We have submitted plans for a new shoe store in an existing mall. The entire space is about 4,400 sqft and the stock room is 840 sqft with full-height walls.
The plans reviewer is requiring us to revise and resubmit using the calculation method in NFPA 13, 2016 Edition, citing Section A.184.108.40.206.
We are coming up short and the main (distribution pipe) is limited to 6".
Does this requirement seem reasonable?
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1/3/2022 07:32:14 am
I'm under the assumption that Room Design was the original hydraulic approach (I don't see an annex section for 220.127.116.11)? Does the space comply with the Room Design approach as defined in 18.104.22.168 & 12.10?
1/3/2022 08:02:38 am
A little more information is needed to give a complete, definitive response/advise.
1/3/2022 08:13:54 am
What is the design density you are shooting for in the shoe storage area. Since many of these contain expanded plastics, you may be hitting the criteria for EH2. I have seen this many times in shoe stores. It is quite the challenge for a typical OH2 shell design. However, if you don't meet the criteria for room design, then you would need to extend past the walls and get the proper design area.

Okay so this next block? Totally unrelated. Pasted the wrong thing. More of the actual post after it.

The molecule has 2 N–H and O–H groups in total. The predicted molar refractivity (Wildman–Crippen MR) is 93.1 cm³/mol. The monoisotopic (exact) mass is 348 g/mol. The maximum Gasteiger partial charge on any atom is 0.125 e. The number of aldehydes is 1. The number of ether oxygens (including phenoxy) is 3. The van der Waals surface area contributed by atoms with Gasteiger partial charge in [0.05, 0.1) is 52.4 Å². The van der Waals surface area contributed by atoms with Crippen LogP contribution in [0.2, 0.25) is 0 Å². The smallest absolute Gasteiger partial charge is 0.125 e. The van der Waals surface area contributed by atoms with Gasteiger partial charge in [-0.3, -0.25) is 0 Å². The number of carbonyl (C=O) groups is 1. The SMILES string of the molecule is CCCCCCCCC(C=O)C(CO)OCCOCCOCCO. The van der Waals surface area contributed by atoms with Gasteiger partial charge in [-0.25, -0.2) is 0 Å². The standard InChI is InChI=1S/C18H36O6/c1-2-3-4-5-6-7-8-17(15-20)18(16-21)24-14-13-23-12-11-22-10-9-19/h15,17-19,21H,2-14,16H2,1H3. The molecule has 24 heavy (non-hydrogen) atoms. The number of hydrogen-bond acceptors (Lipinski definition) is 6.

1/3/2022 08:15:25 am
More information is required. Is there a fire rated separation between the spaces? What was originally submitted to the AHJ for approval?
1/3/2022 08:20:57 am
Any mercantile space will be OH2 minimum, I'm assuming this store room has storage less than 12' high. So you'd be looking at similar hazard. Even if you are using room design the sales floor should require the same density over the whole floor thus the 1500 sq ft would be best used in this scenario.
1/3/2022 09:02:38 am
Very common approach having the stock room designed utilizing the room design method. Make sure its clearly shown that the room is rated. Shouldn't be a problem if the information is portrayed correctly.
1/3/2022 09:03:52 am
You're in a tough spot.
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